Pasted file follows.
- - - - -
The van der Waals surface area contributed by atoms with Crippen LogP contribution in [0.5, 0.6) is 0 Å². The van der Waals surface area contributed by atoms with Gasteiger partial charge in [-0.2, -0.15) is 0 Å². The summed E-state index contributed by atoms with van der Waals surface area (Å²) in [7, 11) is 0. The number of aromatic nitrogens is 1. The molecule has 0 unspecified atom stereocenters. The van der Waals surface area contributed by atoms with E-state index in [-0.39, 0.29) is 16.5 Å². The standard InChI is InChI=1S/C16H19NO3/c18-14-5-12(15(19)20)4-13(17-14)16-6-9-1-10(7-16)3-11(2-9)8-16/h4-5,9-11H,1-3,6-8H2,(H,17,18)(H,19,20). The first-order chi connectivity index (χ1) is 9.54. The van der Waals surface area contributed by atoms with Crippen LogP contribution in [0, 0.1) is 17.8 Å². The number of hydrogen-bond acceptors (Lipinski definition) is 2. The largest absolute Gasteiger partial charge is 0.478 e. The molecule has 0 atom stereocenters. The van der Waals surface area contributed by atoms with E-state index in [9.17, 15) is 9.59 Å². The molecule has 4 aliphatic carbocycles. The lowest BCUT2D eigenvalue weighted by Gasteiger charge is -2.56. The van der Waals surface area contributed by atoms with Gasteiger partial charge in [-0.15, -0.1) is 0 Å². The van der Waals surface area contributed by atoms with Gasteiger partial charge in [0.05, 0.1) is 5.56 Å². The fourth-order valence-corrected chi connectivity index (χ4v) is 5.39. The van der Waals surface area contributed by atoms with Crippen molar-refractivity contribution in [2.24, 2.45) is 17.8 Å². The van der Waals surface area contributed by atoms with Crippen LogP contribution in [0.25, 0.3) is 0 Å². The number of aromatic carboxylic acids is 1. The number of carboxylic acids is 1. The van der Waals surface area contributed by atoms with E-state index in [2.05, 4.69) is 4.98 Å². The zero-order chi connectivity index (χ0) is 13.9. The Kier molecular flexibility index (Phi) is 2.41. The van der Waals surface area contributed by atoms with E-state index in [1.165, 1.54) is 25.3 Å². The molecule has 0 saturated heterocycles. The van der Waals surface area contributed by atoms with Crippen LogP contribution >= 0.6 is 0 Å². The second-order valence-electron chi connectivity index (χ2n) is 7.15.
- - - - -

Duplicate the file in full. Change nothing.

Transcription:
The van der Waals surface area contributed by atoms with Crippen LogP contribution in [0.5, 0.6) is 0 Å². The van der Waals surface area contributed by atoms with Gasteiger partial charge in [-0.2, -0.15) is 0 Å². The summed E-state index contributed by atoms with van der Waals surface area (Å²) in [7, 11) is 0. The number of aromatic nitrogens is 1. The molecule has 0 unspecified atom stereocenters. The van der Waals surface area contributed by atoms with E-state index in [-0.39, 0.29) is 16.5 Å². The standard InChI is InChI=1S/C16H19NO3/c18-14-5-12(15(19)20)4-13(17-14)16-6-9-1-10(7-16)3-11(2-9)8-16/h4-5,9-11H,1-3,6-8H2,(H,17,18)(H,19,20). The first-order chi connectivity index (χ1) is 9.54. The van der Waals surface area contributed by atoms with Crippen LogP contribution in [0, 0.1) is 17.8 Å². The number of hydrogen-bond acceptors (Lipinski definition) is 2. The largest absolute Gasteiger partial charge is 0.478 e. The molecule has 0 atom stereocenters. The van der Waals surface area contributed by atoms with E-state index in [9.17, 15) is 9.59 Å². The molecule has 4 aliphatic carbocycles. The lowest BCUT2D eigenvalue weighted by Gasteiger charge is -2.56. The van der Waals surface area contributed by atoms with Gasteiger partial charge in [-0.15, -0.1) is 0 Å². The van der Waals surface area contributed by atoms with Gasteiger partial charge in [0.05, 0.1) is 5.56 Å². The fourth-order valence-corrected chi connectivity index (χ4v) is 5.39. The van der Waals surface area contributed by atoms with Crippen molar-refractivity contribution in [2.24, 2.45) is 17.8 Å². The van der Waals surface area contributed by atoms with Crippen LogP contribution in [0.25, 0.3) is 0 Å². The number of aromatic carboxylic acids is 1. The number of carboxylic acids is 1. The van der Waals surface area contributed by atoms with E-state index in [2.05, 4.69) is 4.98 Å². The zero-order chi connectivity index (χ0) is 13.9. The Kier molecular flexibility index (Phi) is 2.41. The van der Waals surface area contributed by atoms with E-state index in [1.165, 1.54) is 25.3 Å². The molecule has 0 saturated heterocycles. The van der Waals surface area contributed by atoms with Crippen LogP contribution >= 0.6 is 0 Å². The second-order valence-electron chi connectivity index (χ2n) is 7.15.